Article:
When it comes to pesticides, children are among the most vulnerable. Pound for pound--they drink 2.5 times more water, eat 3-4 times more food, and breathe twice as much air. They also face exposure in the womb and via breast milk. This is true for every child - no matter where they live. A recent study out of Harvard linked low-level, dietary exposure to organophosphate pesticides (OP's) with increased prevalence of ADHD in kids.
Chlorpyrifos is an organophosphate insecticide. It's a neurotoxin that presents particular dangers to the developing brains and bodies of children--as do all OP's. Acute poisoning with these neurotoxins can cause headaches, vomiting, inability to concentrate, difficulty breathing and more. Exposure to even very small amounts, especially at critical periods of fetal development, can lead to learning and developmental disorders. That's why chlorpyrifos was banned for non-agricultural uses in 2001. Tell the EPA it's time to finish the job and ban chlorpyrifos, once and for all.
The UFW is working with other environmental groups to turn in a petition to the EPA by mid-June. Please sign the petition and tell EPA to get chlorpyrifos out of the fields.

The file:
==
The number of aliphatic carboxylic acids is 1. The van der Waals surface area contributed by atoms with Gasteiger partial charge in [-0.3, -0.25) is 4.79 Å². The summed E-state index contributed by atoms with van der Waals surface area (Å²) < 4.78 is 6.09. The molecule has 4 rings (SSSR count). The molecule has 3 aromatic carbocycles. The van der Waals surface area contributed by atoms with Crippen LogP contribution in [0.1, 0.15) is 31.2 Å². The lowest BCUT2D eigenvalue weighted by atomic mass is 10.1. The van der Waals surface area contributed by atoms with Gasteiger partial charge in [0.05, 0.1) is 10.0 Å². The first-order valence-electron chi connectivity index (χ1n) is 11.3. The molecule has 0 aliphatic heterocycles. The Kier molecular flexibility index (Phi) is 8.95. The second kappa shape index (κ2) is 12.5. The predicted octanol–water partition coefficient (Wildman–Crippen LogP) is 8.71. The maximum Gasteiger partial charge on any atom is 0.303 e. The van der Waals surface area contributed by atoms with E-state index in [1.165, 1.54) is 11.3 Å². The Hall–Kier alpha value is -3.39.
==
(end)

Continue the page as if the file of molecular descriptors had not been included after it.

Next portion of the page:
Petition to EPA
Dear Administrator Jackson:
Ten years ago EPA banned chlorpyrifos in residential products. Scientific research since that time indicates that this pesticide is even more hazardous than previously thought. For example, a New York City study found associations between prenatal exposures to chlorpyrifos from residential products and birth size, developmental delays, attention problems and other neurological impacts. The study documented a sharp drop in children’s exposures, along with improved birth outcomes after the residential chlorpyrifos ban went into effect. Despite these facts agricultural use of chlorpyrifos has continued. Exposures for farm workers and their children are ongoing and well-documented.
You have stated that protecting children and addressing environmental justice issues are top priorities for EPA. Allowing continued use of chlorpyrifos in agriculture is antithetical to these priorities, causing disproportionate harm to farm worker populations, and in particular to farm worker children. It also causes ongoing exposures for non-agricultural populations through contamination of the food supply and long-range transit to colder regions. It threatens salmon, honey bees and other wildlife.
EPA must act swiftly to ban all remaining uses of chlorpyrifos.
We urge you to:
1) Establish an imminent deadline by which all agricultural use of chlorpyrifos will end.
2) Support meaningful effective programs to provide incentives and assistance to transition growers to safe alternative methods for growing food that do not rely on chlorpyrifos.
3) Phase out other organophosphate pesticides, and adopt a precautionary approach with respect to all pesticide registrations. EPA must learn from the chlorpyrifos experience and prevent adverse health consequences for children and others.